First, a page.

Not everyone sees eye-to-eye. You might love something that’s reviled by most others. When we at PoP! feel like that, we make an argument In Defense Of…Not everyone sees eye-to-eye. You might love something that’s reviled by most others. When we at PoP! feel like that, we make an argument In Defense Of…
Once more into the breach I go, defending 90′s era Spider-Man comics. Now, I’m not going to do anything crazy like stick up for Spidey’s infamous Clone Saga. It might’ve started out as a cool idea, but it turned into a bloated, chromium-covered mess; a perfect example of what happens when sales & marketing tell the creators how to do their jobs. But even from dreck such as this, some good can emerge. In my opinion, the best thing to owe its origins to the Saga is the character of Kaine, a tortured, tragic figure of dark vengeance.
First debuting in Web of Spider-Man #119, Kaine was one of several mysterious figures roaming around the Spider-books of the time. We didn’t know much about him for a while, only that he wanted to protect Spider-Man (who he seemed to know was Peter Parker) and had a mad-on for Ben Reilly, the clone of Peter also known as the Scarlet Spider. He was strong, fast and brutal, with the ability to burn an imprint of his hand into the faces of his opponents (dubbed the Mark of Kaine, naturally). He also had visions of Peter’s wife Mary Jane dying, an act which he swore he would prevent. After killing both the newly debuted Grim Hunter (one of Kraven’s sons) and Spidey’s arch-villain-who’s-not-Norman-Osborn Doctor Octopus and battling both Peter & Ben numerous times, as well as having ties to Spider-clone creator the Jackal, it was revealed that Kaine himself was Jackal’s first attempt at cloning Peter. His powers were even amplified versions of Peter’s regular spider powers: the Mark of Kaine a version of Spidey’s ability to stick to walls, and his precognitive flashes an enhanced version of Peter’s spider-sense. With his body ravaged by clone degeneration, kept somewhat in check by his specially designed bodysuit, he was deemed a failure and cast out by his “father.” A few fries short of a Happy Meal, he believed Ben was the original and Peter the clone, and followed Ben during his years away so as to torment him. Eventually, his inner Parker nobility shone through, and he willingly went to prison for his crimes. Aside from a few cameos he pretty much disappeared for years, until recently brought back in the build-up to the “Grim Hunt” storyline in Amazing Spider-Man. He sacrificed himself taking Peter’s place in a ceremony that resurrected Kraven the Hunter, but was last seen himself emerging from the grave, mutated into another form as the newest Tarantula.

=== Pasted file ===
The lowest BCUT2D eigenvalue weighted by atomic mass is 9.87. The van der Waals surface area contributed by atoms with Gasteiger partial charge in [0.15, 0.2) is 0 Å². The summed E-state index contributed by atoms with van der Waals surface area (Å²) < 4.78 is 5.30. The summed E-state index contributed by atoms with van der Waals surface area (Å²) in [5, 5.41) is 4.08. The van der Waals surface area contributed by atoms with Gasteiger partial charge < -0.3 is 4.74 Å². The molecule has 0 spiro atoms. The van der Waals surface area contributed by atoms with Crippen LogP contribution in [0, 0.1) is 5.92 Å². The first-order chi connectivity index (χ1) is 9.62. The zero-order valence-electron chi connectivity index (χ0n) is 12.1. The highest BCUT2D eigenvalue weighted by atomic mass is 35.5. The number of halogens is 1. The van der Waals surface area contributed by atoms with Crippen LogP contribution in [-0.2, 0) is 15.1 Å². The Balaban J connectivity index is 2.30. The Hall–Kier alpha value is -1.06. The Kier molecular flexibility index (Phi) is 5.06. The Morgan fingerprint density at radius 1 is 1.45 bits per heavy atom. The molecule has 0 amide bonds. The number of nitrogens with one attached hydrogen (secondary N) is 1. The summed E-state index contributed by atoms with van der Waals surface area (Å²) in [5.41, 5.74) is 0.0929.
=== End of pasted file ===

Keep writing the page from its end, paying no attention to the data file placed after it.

When handled right, Kaine was an extremely cool character. J.M. DeMatteis especially seemed to get what made him tick and delivered some of the best stories that featured him. His costume, power-set, motivations, they were all well done and provide excellent story material. That’s not to say he didn’t have any drawbacks, though. It’s almost never a good idea to attempt to show how cool & extreme a new character is by having them kill off an already established one, especially someone as beloved as Doc Ock. That was a huge misstep against Kaine almost right out of the gate. His genesis in the Clone Saga almost certainly contributed to later Spider-scribes not wanting to use him, since nearly everything associated with it was looked down upon by readers. It’s also frustrating that despite all his appearances in that time, the fact that Kaine’s powers were offshoots of Spidey’s was never explicitly stated in the books. I learned it myself from the fascinating Life of Reilly blogs, a behind-the-scenes look at the Clone Saga. And if alternate futures are your thing, then you have Kaine to thank for a huge divergence in the 616 that branched into the MC2 Universe when he rescued baby May Parker from Norman Osborn’s clutches, preventing her death and allowing her to grow-up and become Spider-Girl. He occasionally showed up in her various titles, too. Hopefully with his importance in “Grim Hunt” we haven’t seen the last of Kaine in the modern Spidey books.